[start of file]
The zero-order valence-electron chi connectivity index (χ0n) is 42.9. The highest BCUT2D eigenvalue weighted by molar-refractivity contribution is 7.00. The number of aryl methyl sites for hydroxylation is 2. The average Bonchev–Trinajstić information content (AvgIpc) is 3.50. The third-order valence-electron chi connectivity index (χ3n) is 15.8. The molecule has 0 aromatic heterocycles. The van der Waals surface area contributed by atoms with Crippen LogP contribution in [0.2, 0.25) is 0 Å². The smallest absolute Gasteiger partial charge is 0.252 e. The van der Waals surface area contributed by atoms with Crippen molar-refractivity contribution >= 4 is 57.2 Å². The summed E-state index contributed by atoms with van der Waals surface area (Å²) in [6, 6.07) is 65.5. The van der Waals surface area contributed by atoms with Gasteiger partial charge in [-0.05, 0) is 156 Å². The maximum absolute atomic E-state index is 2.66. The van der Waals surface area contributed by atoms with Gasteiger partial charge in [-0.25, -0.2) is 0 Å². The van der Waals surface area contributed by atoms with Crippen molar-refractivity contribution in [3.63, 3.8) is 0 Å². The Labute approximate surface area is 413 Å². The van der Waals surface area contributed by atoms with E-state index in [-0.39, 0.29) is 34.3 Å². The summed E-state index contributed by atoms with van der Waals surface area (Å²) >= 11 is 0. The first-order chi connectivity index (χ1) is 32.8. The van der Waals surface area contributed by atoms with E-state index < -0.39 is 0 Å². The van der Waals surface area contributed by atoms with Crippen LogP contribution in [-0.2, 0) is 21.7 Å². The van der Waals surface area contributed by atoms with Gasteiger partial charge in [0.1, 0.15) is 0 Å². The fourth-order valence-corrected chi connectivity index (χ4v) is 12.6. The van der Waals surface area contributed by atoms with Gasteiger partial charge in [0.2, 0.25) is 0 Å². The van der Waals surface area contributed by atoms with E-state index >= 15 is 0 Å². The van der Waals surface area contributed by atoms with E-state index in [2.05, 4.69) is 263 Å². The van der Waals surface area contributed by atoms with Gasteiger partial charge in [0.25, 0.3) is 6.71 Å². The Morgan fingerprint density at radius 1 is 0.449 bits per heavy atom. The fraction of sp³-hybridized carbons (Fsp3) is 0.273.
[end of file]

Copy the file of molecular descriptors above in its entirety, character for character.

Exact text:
The zero-order valence-electron chi connectivity index (χ0n) is 42.9. The highest BCUT2D eigenvalue weighted by molar-refractivity contribution is 7.00. The number of aryl methyl sites for hydroxylation is 2. The average Bonchev–Trinajstić information content (AvgIpc) is 3.50. The third-order valence-electron chi connectivity index (χ3n) is 15.8. The molecule has 0 aromatic heterocycles. The van der Waals surface area contributed by atoms with Crippen LogP contribution in [0.2, 0.25) is 0 Å². The smallest absolute Gasteiger partial charge is 0.252 e. The van der Waals surface area contributed by atoms with Crippen molar-refractivity contribution >= 4 is 57.2 Å². The summed E-state index contributed by atoms with van der Waals surface area (Å²) in [6, 6.07) is 65.5. The van der Waals surface area contributed by atoms with Gasteiger partial charge in [-0.05, 0) is 156 Å². The maximum absolute atomic E-state index is 2.66. The van der Waals surface area contributed by atoms with Gasteiger partial charge in [-0.25, -0.2) is 0 Å². The van der Waals surface area contributed by atoms with Crippen molar-refractivity contribution in [3.63, 3.8) is 0 Å². The Labute approximate surface area is 413 Å². The van der Waals surface area contributed by atoms with E-state index in [-0.39, 0.29) is 34.3 Å². The summed E-state index contributed by atoms with van der Waals surface area (Å²) >= 11 is 0. The first-order chi connectivity index (χ1) is 32.8. The van der Waals surface area contributed by atoms with E-state index < -0.39 is 0 Å². The van der Waals surface area contributed by atoms with Crippen LogP contribution in [-0.2, 0) is 21.7 Å². The van der Waals surface area contributed by atoms with Gasteiger partial charge in [0.1, 0.15) is 0 Å². The fourth-order valence-corrected chi connectivity index (χ4v) is 12.6. The van der Waals surface area contributed by atoms with Gasteiger partial charge in [0.2, 0.25) is 0 Å². The van der Waals surface area contributed by atoms with E-state index >= 15 is 0 Å². The van der Waals surface area contributed by atoms with E-state index in [2.05, 4.69) is 263 Å². The van der Waals surface area contributed by atoms with Gasteiger partial charge in [0.25, 0.3) is 6.71 Å². The Morgan fingerprint density at radius 1 is 0.449 bits per heavy atom. The fraction of sp³-hybridized carbons (Fsp3) is 0.273.